According to the research, removing or increasing a self-imposed limit is an indicator of problem gambling habits. It’s therefore possible that a stricter policy for raising or removing a limit once a player sets it could be more effective in curbing the behavior.
Based solely on the results of this limited study, it also seems that self-imposed voluntary restrictions don’t do much to curb problem gambling on their own. If anything, they’re a more-useful tool for identifying it.
Prompting players to use these tools obfuscates the diagnostic usefulness of the feature by inducing responsible players to set limits they might not have exceeded in any event.
The results of the study are interesting in their own right. However, Paf has also taken the uncommon step of releasing data broken down by segments of players and their average losses. Those numbers illustrate just how heavily the online gambling industry relies on what Paf calls “big players,” or what are more commonly known as whales.
Before even looking at those numbers, it’s telling that Paf says it lost €4 million in revenue by imposing an annual loss limit of €30,000 (and expects to lose another €2 million by lowering it again). That suggests that up to 400 players hit that cap — and Paf is just one site, serving fairly small Nordic markets.
In 2017, before the cap was applied, 0.2% of Paf’s players were losing over €30,000 annually. A further 0.6% were losing between €15,000 and €30,000. Between them, 0.8% of total users accounted for almost one-third of the site’s net winnings and about 43% of gross losses by players (ignoring net winners).
Only 0.08% of players hit the cap after its implementation, suggesting that it may have provided some psychological incentive for players to slow down. Or, more likely, about half of the site’s high rollers left to gamble somewhere without a cap.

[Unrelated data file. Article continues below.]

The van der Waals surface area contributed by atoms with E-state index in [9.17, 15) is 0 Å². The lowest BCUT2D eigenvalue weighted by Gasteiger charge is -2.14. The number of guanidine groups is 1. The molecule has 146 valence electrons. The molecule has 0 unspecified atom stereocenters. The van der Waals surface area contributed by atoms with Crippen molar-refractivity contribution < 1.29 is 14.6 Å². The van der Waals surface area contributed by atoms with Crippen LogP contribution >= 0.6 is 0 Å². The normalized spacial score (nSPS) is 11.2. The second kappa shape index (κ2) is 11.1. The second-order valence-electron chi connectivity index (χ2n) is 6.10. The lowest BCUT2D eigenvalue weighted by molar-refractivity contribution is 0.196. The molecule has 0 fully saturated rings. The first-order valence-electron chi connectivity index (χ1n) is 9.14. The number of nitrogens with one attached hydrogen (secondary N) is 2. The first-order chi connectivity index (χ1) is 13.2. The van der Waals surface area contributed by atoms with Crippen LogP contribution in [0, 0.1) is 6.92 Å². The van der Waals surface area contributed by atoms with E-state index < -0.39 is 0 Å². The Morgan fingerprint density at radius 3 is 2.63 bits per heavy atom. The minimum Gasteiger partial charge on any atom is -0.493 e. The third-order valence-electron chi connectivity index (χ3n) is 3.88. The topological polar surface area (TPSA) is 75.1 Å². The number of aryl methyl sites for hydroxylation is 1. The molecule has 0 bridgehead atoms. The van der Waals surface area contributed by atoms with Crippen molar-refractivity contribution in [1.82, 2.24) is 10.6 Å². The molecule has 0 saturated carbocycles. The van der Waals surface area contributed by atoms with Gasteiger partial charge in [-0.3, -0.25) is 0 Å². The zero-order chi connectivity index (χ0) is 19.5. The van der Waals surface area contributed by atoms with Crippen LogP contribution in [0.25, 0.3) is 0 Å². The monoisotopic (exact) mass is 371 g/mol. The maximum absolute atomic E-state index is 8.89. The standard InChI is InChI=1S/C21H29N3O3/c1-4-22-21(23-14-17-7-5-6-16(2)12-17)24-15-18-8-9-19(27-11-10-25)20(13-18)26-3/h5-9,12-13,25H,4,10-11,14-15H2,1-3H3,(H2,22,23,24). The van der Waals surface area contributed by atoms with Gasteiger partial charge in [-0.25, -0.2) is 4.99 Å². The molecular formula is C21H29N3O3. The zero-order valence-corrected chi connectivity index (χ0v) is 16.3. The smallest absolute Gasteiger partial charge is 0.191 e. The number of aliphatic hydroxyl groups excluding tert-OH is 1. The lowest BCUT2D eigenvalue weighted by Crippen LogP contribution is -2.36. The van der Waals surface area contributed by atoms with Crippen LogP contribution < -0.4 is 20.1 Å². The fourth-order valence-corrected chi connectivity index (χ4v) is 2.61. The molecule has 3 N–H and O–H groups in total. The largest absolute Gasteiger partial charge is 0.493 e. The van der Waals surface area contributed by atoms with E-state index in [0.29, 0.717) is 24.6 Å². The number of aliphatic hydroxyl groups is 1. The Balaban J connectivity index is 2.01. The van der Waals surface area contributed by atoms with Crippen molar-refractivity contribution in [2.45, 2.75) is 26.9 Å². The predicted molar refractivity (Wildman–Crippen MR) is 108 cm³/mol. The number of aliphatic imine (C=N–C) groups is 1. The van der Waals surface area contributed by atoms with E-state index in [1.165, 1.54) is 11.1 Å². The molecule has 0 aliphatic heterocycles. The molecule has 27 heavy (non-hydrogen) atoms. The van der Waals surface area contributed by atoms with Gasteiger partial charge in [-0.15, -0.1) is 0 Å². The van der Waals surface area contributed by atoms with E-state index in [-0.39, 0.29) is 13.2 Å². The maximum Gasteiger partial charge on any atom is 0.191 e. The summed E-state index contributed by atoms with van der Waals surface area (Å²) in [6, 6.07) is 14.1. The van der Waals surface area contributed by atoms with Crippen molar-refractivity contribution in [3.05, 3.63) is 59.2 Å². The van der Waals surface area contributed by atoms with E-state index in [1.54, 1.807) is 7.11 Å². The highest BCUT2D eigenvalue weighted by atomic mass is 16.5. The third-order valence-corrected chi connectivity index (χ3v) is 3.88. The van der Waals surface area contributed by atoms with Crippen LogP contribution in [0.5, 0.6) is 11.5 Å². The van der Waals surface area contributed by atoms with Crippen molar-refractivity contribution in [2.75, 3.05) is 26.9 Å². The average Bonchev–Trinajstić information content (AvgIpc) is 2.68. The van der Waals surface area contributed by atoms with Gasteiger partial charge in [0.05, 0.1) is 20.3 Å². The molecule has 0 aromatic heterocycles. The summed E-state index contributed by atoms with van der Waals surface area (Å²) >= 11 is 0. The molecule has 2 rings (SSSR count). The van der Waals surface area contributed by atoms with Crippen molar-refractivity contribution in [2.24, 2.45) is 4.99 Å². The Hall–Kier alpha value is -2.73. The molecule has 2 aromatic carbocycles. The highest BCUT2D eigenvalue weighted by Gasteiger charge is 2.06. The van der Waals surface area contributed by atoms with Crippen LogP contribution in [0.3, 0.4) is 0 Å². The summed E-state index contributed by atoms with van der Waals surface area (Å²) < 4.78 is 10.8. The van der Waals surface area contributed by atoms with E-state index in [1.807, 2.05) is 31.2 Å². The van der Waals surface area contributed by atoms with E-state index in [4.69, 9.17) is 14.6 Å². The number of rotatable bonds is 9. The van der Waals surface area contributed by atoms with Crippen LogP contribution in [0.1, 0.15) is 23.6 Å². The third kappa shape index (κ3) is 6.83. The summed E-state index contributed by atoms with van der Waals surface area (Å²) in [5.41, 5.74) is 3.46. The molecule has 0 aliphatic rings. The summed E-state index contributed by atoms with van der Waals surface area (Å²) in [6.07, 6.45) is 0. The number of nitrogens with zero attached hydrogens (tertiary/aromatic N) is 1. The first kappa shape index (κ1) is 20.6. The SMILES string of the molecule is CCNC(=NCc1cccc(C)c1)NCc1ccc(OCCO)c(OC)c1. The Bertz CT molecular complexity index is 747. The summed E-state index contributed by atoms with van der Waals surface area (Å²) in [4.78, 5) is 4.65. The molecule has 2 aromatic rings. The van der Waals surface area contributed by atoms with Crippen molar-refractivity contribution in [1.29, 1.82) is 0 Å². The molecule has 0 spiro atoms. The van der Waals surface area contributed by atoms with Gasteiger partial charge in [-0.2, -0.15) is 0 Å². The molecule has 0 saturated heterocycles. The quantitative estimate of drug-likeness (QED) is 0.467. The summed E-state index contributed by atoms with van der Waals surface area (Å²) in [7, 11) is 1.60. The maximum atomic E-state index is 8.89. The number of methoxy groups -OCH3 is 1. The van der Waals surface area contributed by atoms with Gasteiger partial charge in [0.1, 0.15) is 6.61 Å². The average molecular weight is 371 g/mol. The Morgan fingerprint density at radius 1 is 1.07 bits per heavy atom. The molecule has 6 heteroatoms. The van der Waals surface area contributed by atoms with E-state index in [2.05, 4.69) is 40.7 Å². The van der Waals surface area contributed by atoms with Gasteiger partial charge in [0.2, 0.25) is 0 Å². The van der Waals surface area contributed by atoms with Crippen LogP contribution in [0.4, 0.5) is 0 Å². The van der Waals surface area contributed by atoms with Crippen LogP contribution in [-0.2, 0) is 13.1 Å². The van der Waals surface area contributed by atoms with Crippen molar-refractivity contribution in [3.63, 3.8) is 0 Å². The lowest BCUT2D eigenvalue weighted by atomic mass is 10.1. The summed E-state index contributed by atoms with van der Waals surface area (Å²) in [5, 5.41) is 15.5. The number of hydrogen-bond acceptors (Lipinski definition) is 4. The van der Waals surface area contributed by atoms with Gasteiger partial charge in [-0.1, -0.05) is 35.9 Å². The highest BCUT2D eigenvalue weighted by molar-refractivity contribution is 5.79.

The revenue distribution for other operators figures to be similarly top-heavy. And as Paf says, that’s bad for both sustainability and social responsibility.
Yet the problem is subtler and more complicated than even Paf makes it out to be.
Net losses aren’t the whole story, for one thing, and not every whale is a problem gambler. Someone losing €30,000 could simply be a wealthy player gambling responsibly at stakes that are appropriate for their bankroll.
Conversely, €1,000 per year could be the tipping point for someone already struggling with debt or on the verge of more serious problems.
Additionally, responsible gambling measures are only fully effective when every operator is on board. We could draw a parallel here with the literal whaling industry: localized attempts to “save the whales” are futile and doomed to fail if other whalers continue to hunt.
These complexities underscore how vital research like this is.
Private companies are profit-driven and will not always do the right thing independently. And for publicly traded companies, any decision that affects the bottom line has to be justifiable to shareholders.
Sustainable practices in an industry like online gambling (or whaling), then, require government regulation to balance individual profit against collective well-being.
The problem with regulation is that the non-experts are making the rules. Prompting players to set a deposit limit when they sign up seems like a common-sense solution, yet Paf and the Swedish researchers are showing us that it’s essentially useless.
For problem gambling regulation to be effective, the industry needs more deep-dive studies like this. That means companies need to be working with both regulators and independent researchers to get that data.